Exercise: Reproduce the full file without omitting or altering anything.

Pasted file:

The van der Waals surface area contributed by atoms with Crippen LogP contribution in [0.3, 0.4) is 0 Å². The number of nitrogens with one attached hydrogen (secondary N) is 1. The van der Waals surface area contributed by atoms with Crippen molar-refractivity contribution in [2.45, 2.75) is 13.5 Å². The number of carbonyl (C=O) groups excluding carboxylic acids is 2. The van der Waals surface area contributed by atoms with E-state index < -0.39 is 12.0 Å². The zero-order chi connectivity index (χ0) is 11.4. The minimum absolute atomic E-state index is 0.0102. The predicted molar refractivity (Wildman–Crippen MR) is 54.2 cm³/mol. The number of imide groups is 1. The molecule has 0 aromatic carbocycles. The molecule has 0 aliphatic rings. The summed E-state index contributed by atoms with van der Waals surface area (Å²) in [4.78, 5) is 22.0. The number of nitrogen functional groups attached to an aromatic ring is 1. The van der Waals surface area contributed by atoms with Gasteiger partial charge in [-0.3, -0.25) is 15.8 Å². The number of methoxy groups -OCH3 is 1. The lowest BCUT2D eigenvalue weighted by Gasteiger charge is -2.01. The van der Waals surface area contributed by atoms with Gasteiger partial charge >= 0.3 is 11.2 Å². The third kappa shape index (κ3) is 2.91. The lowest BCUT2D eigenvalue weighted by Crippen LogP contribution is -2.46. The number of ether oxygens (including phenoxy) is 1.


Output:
The van der Waals surface area contributed by atoms with Crippen LogP contribution in [0.3, 0.4) is 0 Å². The number of nitrogens with one attached hydrogen (secondary N) is 1. The van der Waals surface area contributed by atoms with Crippen molar-refractivity contribution in [2.45, 2.75) is 13.5 Å². The number of carbonyl (C=O) groups excluding carboxylic acids is 2. The van der Waals surface area contributed by atoms with E-state index < -0.39 is 12.0 Å². The zero-order chi connectivity index (χ0) is 11.4. The minimum absolute atomic E-state index is 0.0102. The predicted molar refractivity (Wildman–Crippen MR) is 54.2 cm³/mol. The number of imide groups is 1. The molecule has 0 aromatic carbocycles. The molecule has 0 aliphatic rings. The summed E-state index contributed by atoms with van der Waals surface area (Å²) in [4.78, 5) is 22.0. The number of nitrogen functional groups attached to an aromatic ring is 1. The van der Waals surface area contributed by atoms with Gasteiger partial charge in [-0.3, -0.25) is 15.8 Å². The number of methoxy groups -OCH3 is 1. The lowest BCUT2D eigenvalue weighted by Gasteiger charge is -2.01. The van der Waals surface area contributed by atoms with Gasteiger partial charge >= 0.3 is 11.2 Å². The third kappa shape index (κ3) is 2.91. The lowest BCUT2D eigenvalue weighted by Crippen LogP contribution is -2.46. The number of ether oxygens (including phenoxy) is 1.